From time to time every business is faced with employees who have long-term sickness.

It’s a challenging time which affects productivity and staff morale, but being armed with the answers to the most commonly asked questions will certainly ease the tension.

An employee is not fit for work but everyone on Facebook can see they seem to be either having a great time on holiday or playing sport! What should I do?

The key here is not to make a snap judgement.  There’s no legal requirement that an employee off sick must stay at home and in many cases, they may have been medically advised to take some exercise or to take a well needed break.

However, it would be misconduct for an employee to take sick leave dishonestly when not genuinely unfit for work.

What happens to holiday entitlement when an employee is on long-term sickness leave – especially if they are off for more than a year and the policy says holiday cannot be carried over?

An employee’s statutory holiday entitlement of four weeks under the Working Time Directive continues to accrue while they are on long-term sick leave. If they’ve not been able to take this leave because of sickness, it can be carried forward into the next holiday year regardless of what your own policy says – but it can only be rolled over for 18 months after the end of the holiday year in question, after which the employee loses this leave.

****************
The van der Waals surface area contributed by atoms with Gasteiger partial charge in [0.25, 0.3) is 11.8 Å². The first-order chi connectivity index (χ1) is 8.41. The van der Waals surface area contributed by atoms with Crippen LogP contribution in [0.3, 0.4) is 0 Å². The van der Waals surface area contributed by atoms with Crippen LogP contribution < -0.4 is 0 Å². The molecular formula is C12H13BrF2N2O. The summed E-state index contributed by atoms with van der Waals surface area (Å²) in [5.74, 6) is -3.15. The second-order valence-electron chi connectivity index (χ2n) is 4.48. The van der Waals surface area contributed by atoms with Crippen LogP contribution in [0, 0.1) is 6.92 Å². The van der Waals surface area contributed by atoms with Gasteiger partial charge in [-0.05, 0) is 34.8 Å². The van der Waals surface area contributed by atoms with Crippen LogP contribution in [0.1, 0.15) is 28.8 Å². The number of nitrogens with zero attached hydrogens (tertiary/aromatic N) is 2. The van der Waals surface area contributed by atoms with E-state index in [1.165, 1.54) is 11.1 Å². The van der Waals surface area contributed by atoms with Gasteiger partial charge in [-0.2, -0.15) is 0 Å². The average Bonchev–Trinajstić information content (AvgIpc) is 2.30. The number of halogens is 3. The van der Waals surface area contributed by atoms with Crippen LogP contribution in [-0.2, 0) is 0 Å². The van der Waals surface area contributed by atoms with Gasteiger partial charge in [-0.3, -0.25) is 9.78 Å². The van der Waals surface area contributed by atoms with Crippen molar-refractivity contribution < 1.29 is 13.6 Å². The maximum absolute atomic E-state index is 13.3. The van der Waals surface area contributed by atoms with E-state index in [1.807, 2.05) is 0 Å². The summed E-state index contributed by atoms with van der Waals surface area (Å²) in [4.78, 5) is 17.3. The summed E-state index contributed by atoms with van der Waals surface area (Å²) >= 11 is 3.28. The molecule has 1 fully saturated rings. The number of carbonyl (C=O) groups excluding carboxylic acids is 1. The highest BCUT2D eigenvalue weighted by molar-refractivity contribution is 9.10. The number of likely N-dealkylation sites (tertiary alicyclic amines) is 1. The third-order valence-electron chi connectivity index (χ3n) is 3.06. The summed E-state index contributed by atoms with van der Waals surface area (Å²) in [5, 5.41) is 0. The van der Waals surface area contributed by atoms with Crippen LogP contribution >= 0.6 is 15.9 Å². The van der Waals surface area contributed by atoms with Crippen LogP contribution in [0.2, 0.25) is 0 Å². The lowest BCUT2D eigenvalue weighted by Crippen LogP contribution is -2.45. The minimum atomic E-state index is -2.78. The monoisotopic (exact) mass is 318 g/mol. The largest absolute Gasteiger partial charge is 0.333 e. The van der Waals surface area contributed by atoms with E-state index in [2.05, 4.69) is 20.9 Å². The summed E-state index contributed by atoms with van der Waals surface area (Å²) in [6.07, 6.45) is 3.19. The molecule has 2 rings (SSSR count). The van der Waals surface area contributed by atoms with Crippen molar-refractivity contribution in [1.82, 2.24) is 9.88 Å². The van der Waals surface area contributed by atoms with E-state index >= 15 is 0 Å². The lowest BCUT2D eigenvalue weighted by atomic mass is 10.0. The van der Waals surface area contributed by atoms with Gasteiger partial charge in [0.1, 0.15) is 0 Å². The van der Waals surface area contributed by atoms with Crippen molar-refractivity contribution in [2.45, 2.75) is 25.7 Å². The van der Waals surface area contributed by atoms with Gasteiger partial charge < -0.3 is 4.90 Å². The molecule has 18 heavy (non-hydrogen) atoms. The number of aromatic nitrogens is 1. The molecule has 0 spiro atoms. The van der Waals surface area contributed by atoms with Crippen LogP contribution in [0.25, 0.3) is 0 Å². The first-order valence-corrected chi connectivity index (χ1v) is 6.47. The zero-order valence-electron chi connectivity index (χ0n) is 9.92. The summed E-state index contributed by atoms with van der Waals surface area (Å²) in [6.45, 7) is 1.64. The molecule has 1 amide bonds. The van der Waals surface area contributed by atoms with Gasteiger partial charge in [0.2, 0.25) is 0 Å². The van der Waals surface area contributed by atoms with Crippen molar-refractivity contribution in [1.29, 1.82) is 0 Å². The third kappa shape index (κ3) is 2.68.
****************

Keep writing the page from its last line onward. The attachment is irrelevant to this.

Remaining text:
What happens if an employee refuses to cooperate with an occupational health assessment or consent to a medical report?

Whilst this seems a difficult one, you are entitled to base your opinion on the facts you have in front of you – even if they are insufficient to give a full medical position. If this happens, advise the employee that you will make the decision based on the facts available which could result in their dismissal, potentially on the grounds of ‘incapability’.

How do you deal with conflicting medical opinions about a long-term sick member of staff?

If you’ve got two medical reports that are conflicting, the failure to investigate further (perhaps by a third report) could render a dismissal unfair, particularly where there is a substantial difference of medical opinion. One alternative is to ask the doctor (such as a GP) who provided the first report to review his report in light of the opinion of the second doctor (which may be, for example, a consultant).

What help is there for small businesses that don’t have an occupational health service?

You can turn to the Fit for Work (FFW) service (England and Wales by Health Management and in Scotland by the Scottish government via NHS Scotland).  This service offers free health and work advice through its website and a telephone advice line to help employers with absence prevention. It also provides free referral for an occupational health assessment for employees who have reached, or whose GP expects them to reach, four weeks’ sickness absence.

Can I dismiss an employee if they are still receiving company sick pay?

The fact a dismissal is effected while the employee is still in receipt of company sick pay will not automatically make the dismissal unfair. However, this does not mean that it will be fair to dismiss once they have exhausted their sick pay entitlement. What is key here is the impact of their absence on the business and weighing this up against their rights to be treated fairly.

If you need help with an employee who is on long-term sick leave, or if you need help to create your own policies, we can help.  Give us a call on 01256 328 428 and we will talk through how we can support you.